Proponents of net neutrality were dealt a harsh blow last week when a U.S. appeals court ruled that the FCC could not stop Comcast from slowing service on peer-to-peer file sharing site BitTorrent. The unanimous written decision from the judges never rebukes net neutrality philosophically, but claims the FCC overstepped its powers in the realm of broadband regulation.
In all likelihood, Comcast’s victory will be the catalyst for a larger showdown that could play out in one of two ways. In the first scenario, the FCC will push back by redefining broadband as a Title II service and reassert it’s right to enforce net neutrality. Doing so would require the FCC to make a compelling argument for the switch and could be met by a challenge from the Telecommunications and Cable industries that would take the issue back to the courts — possibly to the Supreme Court eventually. A second scenario, and perhaps the more appropriate solution, is that Congress directly defines the FCC’s authority (or lack there of) in the realm of broadband regulation.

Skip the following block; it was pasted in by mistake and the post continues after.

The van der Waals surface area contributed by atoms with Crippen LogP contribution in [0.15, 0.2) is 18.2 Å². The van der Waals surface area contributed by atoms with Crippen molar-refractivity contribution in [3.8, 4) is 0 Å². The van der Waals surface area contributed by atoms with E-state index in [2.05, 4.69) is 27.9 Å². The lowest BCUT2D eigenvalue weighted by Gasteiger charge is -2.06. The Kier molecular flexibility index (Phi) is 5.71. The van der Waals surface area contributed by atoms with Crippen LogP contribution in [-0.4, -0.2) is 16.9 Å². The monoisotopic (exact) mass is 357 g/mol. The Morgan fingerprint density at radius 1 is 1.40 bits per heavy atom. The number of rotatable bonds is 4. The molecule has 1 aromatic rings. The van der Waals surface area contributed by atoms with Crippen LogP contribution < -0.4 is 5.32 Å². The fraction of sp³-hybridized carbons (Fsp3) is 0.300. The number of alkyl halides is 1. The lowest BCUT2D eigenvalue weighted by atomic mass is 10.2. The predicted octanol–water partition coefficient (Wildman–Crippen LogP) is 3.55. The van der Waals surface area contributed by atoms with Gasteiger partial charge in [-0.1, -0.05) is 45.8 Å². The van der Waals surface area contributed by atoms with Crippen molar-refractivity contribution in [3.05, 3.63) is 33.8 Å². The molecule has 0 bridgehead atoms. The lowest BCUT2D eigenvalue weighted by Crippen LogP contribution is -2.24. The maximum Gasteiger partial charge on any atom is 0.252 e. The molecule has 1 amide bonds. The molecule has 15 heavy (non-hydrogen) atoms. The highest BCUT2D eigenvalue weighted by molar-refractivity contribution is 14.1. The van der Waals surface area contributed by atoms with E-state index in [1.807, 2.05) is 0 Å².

The original Telecommunications Act of 1934 was reworked by Congress in 1996 in part to address changes in technology, and despite only 14 years passing since, there have been rapid changes that necessitate a full review of the act. In addition to issues of net neutrality, there are several passages in the ’96 act that are antiquated and ambiguous in today’s world. For example, while the Internet is defined as an information service separate from telephone and broadcast services, consumers are increasingly going online for telephone service and access to broadcast content. These lines will only continue to blur, and rather than address issues on a case by case basis, it’s best to redefine the stipulations of the Telecommunications Act now with overarching reform.
President Obama has been a strong supporter of net neutrality since the early days of his presidential campaign and reaffirmed his commitment to the policy this week, though without setting a course for achieving it. His philosophic stance, beyond protecting companies like Google and Yahoo from potentially excessive charges, is the correct approach for protecting consumers and allowing small business innovation to flourish like it has since the Internet’s inception. Let’s hope last week’s ruling is a small setback that will pave the way for larger reform in favor of net neutrality.